PHOENIX — A Phoenix father’s quick thinking saved his infant daughter from choking after steamed carrots lodged in her throat.
It was dinner time for 8-month-old Blake. Her mother, Kalin Diroma, was watching her eat when she saw her gag and thought, “that’s normal baby behavior.”
Blake gagged three more times and began to turn red, then purple, Kalin Diroma said.
“I got her out of the high chair quickly, flipped her over, and hit her a few times on her back, but it didn’t work. That’s when I ran out and called for Ryan,” she said.
Ryan Diroma was in the backyard playing basketball. Their security cameras captured when Kalin ran to the back door and yelled, “Ryan, she’s choking.”
Ryan drops the basketball, rushes to his wife, and grabs his infant daughter. He flips her over and pats her back three times.
Blake spits out the carrots, cries, and begins to breathe again.
“Once I heard her cry and saw the carrot, I was like, ‘thank God, we just avoided like a huge disaster,” the father said. “Her face was all blue. My heart was rising.”
Ryan said it wasn’t just his father instincts that kicked in, but also skills he learned as a teen lifeguard.
Kristin Bolick, an EMT and Red Cross volunteer, said those skills are essential for every parent to know.
“Get trained; I can’t stress that enough,” Bolick said.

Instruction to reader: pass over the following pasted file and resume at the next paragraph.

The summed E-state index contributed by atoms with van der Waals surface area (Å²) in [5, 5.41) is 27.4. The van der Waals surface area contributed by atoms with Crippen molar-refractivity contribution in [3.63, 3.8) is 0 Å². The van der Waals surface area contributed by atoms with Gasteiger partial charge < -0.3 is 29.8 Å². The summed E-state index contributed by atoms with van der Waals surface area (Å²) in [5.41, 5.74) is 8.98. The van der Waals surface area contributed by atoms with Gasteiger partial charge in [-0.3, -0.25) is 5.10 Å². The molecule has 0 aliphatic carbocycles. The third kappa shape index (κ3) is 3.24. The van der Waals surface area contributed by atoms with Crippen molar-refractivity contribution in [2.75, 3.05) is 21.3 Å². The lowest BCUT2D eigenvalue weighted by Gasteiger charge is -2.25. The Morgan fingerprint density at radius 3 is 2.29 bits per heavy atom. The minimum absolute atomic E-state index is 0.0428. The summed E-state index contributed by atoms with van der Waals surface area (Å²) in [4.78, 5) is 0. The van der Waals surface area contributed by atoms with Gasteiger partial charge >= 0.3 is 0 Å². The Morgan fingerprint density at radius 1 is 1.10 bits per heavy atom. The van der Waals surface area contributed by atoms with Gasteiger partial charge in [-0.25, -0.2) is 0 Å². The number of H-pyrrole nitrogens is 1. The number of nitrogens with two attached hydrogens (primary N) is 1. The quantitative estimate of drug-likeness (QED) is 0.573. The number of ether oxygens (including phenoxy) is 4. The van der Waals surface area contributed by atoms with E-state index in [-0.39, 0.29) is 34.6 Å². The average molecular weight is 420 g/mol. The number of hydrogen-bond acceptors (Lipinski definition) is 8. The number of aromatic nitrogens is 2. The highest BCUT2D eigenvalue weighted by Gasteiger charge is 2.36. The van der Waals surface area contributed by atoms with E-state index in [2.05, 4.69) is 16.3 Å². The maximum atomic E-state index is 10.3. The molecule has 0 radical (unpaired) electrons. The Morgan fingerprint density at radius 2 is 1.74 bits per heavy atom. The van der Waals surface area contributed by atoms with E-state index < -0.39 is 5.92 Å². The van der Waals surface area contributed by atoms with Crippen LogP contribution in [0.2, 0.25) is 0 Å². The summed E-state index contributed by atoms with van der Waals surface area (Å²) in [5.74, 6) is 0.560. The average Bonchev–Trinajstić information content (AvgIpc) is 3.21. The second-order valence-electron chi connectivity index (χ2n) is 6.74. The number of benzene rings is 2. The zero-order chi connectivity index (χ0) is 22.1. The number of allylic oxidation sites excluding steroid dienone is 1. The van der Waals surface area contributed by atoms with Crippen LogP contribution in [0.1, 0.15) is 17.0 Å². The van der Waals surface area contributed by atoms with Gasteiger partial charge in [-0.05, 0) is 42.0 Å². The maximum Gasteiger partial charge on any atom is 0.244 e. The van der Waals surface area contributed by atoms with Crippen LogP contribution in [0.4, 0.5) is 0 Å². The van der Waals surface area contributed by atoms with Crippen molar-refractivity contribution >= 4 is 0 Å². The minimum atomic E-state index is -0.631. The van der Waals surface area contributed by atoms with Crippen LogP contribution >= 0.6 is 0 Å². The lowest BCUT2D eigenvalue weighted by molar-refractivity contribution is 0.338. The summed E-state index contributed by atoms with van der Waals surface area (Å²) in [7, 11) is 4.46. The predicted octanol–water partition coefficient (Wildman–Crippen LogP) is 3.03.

If a similar emergency arises, here’s what to do:
Hold the baby face-down along your thigh. Hit them firmly on their back between the shoulder blades five times.
Then, turn the baby around to face upwards and place them on your thigh. Place two fingers in the middle of their chest just below the nipples and push down five times.
If the blockage doesn’t dislodge, call 911.
If the child goes unconscious: Lay the child flat and do 30 compressions by placing your hands around their chest.
Look into their mouth; if you see something, use your pinky to remove it. If you don’t see something, continue compressing until the object comes out.
“There’s nothing worse than not knowing what to do,” Bolick said. “So, get trained and the practice that they do will kick in.”
Twenty years after Ryan Diroma was trained, his training kicked in to save his child.
“It was really terrifying,” he said. “This is our first baby and we want others to know what to do so a tragedy doesn’t happen.”
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